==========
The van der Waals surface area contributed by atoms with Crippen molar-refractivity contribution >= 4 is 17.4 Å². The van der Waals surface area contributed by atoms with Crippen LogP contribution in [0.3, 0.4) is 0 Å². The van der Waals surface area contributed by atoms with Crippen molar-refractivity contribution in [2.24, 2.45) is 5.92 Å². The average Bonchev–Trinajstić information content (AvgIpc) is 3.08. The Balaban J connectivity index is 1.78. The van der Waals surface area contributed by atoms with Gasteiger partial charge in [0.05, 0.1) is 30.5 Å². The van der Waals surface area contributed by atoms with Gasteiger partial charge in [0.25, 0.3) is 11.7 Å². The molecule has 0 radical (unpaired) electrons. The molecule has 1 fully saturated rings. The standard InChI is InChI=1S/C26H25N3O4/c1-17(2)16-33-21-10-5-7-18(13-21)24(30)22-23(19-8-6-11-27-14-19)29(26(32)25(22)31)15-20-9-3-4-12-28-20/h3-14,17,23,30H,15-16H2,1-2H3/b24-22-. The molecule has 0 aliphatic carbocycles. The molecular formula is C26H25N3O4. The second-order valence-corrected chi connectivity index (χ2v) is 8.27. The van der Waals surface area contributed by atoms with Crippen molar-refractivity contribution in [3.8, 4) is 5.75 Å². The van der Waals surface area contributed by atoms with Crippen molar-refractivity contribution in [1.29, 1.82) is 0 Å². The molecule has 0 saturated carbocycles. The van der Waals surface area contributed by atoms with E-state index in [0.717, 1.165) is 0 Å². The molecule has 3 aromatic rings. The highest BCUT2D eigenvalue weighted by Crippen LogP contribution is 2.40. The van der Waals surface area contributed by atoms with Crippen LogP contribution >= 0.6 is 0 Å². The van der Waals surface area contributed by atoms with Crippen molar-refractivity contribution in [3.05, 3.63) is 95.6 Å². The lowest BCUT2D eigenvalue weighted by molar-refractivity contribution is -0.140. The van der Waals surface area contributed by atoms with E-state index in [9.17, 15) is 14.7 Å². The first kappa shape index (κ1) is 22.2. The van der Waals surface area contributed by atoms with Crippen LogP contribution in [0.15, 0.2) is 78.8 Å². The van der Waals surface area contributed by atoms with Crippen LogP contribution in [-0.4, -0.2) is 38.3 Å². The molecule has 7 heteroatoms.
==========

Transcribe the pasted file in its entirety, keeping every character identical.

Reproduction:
The van der Waals surface area contributed by atoms with Crippen molar-refractivity contribution >= 4 is 17.4 Å². The van der Waals surface area contributed by atoms with Crippen LogP contribution in [0.3, 0.4) is 0 Å². The van der Waals surface area contributed by atoms with Crippen molar-refractivity contribution in [2.24, 2.45) is 5.92 Å². The average Bonchev–Trinajstić information content (AvgIpc) is 3.08. The Balaban J connectivity index is 1.78. The van der Waals surface area contributed by atoms with Gasteiger partial charge in [0.05, 0.1) is 30.5 Å². The van der Waals surface area contributed by atoms with Gasteiger partial charge in [0.25, 0.3) is 11.7 Å². The molecule has 0 radical (unpaired) electrons. The molecule has 1 fully saturated rings. The standard InChI is InChI=1S/C26H25N3O4/c1-17(2)16-33-21-10-5-7-18(13-21)24(30)22-23(19-8-6-11-27-14-19)29(26(32)25(22)31)15-20-9-3-4-12-28-20/h3-14,17,23,30H,15-16H2,1-2H3/b24-22-. The molecule has 0 aliphatic carbocycles. The molecular formula is C26H25N3O4. The second-order valence-corrected chi connectivity index (χ2v) is 8.27. The van der Waals surface area contributed by atoms with Crippen molar-refractivity contribution in [3.8, 4) is 5.75 Å². The van der Waals surface area contributed by atoms with Crippen molar-refractivity contribution in [1.29, 1.82) is 0 Å². The molecule has 0 saturated carbocycles. The van der Waals surface area contributed by atoms with E-state index in [0.717, 1.165) is 0 Å². The molecule has 3 aromatic rings. The highest BCUT2D eigenvalue weighted by Crippen LogP contribution is 2.40. The van der Waals surface area contributed by atoms with Crippen LogP contribution >= 0.6 is 0 Å². The van der Waals surface area contributed by atoms with Crippen molar-refractivity contribution in [3.05, 3.63) is 95.6 Å². The lowest BCUT2D eigenvalue weighted by molar-refractivity contribution is -0.140. The van der Waals surface area contributed by atoms with E-state index in [9.17, 15) is 14.7 Å². The first kappa shape index (κ1) is 22.2. The van der Waals surface area contributed by atoms with Crippen LogP contribution in [0.15, 0.2) is 78.8 Å². The van der Waals surface area contributed by atoms with Crippen LogP contribution in [-0.4, -0.2) is 38.3 Å². The molecule has 7 heteroatoms.